Description Mango trees grow to 30–40 metres (98–131 feet) tall, with a crown radius of 10–15 m (33–49 ft). The trees are long-lived, as some specimens still fruit after 300 years. In deep soil, the taproot descends to a depth of 6 m (20 ft), with profuse, wide-spreading feeder roots and anchor roots penetrating deeply into the soil. The leaves are evergreen, alternate, simple, 15–35 centimeters (6–14 inches) long, and 6–16 cm (2+1⁄2–6+1⁄2 in) broad; when the leaves are young they are orange-pink, rapidly changing to a dark, glossy red, then dark green as they mature. The flowers are produced in terminal panicles 10–40 cm (4–15+1⁄2 in) long; each flower is small and white with five petals 5–10 millimeters (3⁄16–3⁄8 in) long, with a mild, sweet fragrance. Over 500 varieties of mangoes are known, many of which ripen in summer, while some give a double crop. The fruit takes four to five months from flowering to ripening.
The ripe fruit varies according to cultivar in size, shape, color, sweetness, and eating quality. Depending on the cultivar, fruits are variously yellow, orange, red, or green. The fruit has a single flat, oblong pit that can be fibrous or hairy on the surface and does not separate easily from the pulp. The fruits may be somewhat round, oval, or kidney-shaped, ranging from 5–25 centimeter's (2–10 in) in length and from 140 grams (5 oz) to 2 kilograms (5 lb) in weight per individual fruit. The skin is leather-like, waxy, smooth, and fragrant, with colors ranging from green to yellow, yellow-orange, yellow-red, or blushed with various shades of red, purple, pink, or yellow when fully ripe.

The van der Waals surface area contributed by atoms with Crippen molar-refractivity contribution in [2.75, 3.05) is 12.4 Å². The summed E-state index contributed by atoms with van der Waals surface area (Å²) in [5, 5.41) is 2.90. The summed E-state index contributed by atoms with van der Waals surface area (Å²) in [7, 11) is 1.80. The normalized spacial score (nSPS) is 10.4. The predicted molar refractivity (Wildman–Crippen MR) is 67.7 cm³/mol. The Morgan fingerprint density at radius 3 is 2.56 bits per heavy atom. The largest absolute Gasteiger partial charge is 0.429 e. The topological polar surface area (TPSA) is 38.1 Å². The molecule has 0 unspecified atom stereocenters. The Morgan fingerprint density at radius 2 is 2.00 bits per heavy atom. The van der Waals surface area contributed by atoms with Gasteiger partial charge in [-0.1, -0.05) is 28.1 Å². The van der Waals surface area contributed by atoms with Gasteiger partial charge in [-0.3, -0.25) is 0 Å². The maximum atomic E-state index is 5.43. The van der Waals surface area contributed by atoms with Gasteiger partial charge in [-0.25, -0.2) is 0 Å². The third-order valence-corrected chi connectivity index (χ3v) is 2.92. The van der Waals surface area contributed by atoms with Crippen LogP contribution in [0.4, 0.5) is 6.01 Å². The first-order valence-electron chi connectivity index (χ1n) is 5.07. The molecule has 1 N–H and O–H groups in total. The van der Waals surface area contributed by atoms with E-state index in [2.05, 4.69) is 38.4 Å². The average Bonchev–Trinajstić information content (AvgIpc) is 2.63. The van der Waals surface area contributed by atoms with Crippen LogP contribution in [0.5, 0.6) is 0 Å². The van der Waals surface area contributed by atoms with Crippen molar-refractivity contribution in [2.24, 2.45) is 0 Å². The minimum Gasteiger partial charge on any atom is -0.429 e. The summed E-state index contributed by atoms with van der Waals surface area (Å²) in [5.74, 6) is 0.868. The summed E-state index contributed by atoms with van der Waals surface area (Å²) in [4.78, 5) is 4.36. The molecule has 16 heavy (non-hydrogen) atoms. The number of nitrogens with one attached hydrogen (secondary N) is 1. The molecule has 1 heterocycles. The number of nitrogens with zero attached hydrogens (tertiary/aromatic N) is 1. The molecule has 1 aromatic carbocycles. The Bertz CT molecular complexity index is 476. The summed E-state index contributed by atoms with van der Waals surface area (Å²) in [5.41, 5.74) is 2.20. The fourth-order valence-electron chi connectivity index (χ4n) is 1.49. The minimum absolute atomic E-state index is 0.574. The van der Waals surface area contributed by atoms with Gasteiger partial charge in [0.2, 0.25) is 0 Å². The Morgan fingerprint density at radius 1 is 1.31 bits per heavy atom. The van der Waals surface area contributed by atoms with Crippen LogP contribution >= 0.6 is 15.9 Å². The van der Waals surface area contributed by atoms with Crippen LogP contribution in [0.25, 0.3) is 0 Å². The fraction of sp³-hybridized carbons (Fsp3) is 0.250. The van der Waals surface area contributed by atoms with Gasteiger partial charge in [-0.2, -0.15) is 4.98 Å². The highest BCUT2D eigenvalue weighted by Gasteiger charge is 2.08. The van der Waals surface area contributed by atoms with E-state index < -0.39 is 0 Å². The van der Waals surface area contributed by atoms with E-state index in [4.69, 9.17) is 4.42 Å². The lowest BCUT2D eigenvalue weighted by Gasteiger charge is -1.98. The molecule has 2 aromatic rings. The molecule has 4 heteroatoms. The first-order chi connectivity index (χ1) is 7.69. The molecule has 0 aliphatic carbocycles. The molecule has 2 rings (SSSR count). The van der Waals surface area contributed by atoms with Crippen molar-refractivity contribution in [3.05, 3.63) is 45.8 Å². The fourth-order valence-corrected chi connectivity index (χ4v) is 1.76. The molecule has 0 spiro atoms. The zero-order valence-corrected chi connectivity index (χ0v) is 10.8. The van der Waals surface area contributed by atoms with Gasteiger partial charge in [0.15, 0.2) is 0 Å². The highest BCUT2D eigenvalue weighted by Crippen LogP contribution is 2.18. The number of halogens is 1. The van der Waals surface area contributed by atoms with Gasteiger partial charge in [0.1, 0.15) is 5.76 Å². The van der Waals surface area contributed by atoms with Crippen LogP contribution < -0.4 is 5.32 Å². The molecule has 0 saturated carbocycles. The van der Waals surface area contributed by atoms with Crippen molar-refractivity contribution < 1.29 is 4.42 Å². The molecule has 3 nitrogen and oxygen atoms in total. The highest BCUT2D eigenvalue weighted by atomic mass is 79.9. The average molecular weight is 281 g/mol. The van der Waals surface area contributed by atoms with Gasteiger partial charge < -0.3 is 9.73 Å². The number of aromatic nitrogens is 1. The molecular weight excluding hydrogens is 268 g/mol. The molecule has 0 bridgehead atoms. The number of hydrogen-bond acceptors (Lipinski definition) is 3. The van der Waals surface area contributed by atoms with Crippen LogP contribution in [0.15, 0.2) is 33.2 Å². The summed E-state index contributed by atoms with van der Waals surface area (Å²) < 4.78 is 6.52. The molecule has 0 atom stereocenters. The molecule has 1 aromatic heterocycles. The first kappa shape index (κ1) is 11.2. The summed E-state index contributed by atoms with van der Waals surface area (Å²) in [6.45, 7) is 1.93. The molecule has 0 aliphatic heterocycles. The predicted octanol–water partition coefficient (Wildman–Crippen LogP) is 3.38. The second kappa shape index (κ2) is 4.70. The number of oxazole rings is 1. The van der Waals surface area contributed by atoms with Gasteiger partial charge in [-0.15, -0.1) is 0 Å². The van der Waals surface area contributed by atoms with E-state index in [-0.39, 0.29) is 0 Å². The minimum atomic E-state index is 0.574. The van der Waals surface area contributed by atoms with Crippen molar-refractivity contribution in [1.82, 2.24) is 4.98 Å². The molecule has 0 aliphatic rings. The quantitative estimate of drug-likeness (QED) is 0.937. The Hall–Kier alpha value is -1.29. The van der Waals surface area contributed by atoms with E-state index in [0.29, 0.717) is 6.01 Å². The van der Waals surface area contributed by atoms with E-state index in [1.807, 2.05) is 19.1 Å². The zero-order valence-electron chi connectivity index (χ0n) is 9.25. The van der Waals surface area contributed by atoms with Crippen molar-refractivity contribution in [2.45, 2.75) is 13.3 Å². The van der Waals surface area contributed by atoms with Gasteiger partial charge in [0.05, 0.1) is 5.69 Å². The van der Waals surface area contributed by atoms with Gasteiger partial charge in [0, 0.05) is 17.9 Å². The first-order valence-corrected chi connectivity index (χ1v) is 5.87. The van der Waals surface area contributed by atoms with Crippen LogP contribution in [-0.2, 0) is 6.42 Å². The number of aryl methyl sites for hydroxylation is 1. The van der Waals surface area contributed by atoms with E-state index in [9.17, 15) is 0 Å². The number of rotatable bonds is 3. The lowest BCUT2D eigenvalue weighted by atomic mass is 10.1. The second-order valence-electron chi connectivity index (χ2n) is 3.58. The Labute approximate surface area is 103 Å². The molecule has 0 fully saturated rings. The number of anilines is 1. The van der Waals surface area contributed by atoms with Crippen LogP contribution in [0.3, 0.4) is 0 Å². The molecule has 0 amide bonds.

Ripe intact mangoes give off a distinctive resinous, sweet smell. Inside the pit 1–2 mm (0.039–0.079 in) thick is a thin lining covering a single seed, 4–7 cm (1.6–2.8 in) long. Mangoes have recalcitrant seeds which do not survive freezing and drying. Mango trees grow readily from seeds, with germination success highest when seeds are obtained from mature fruits.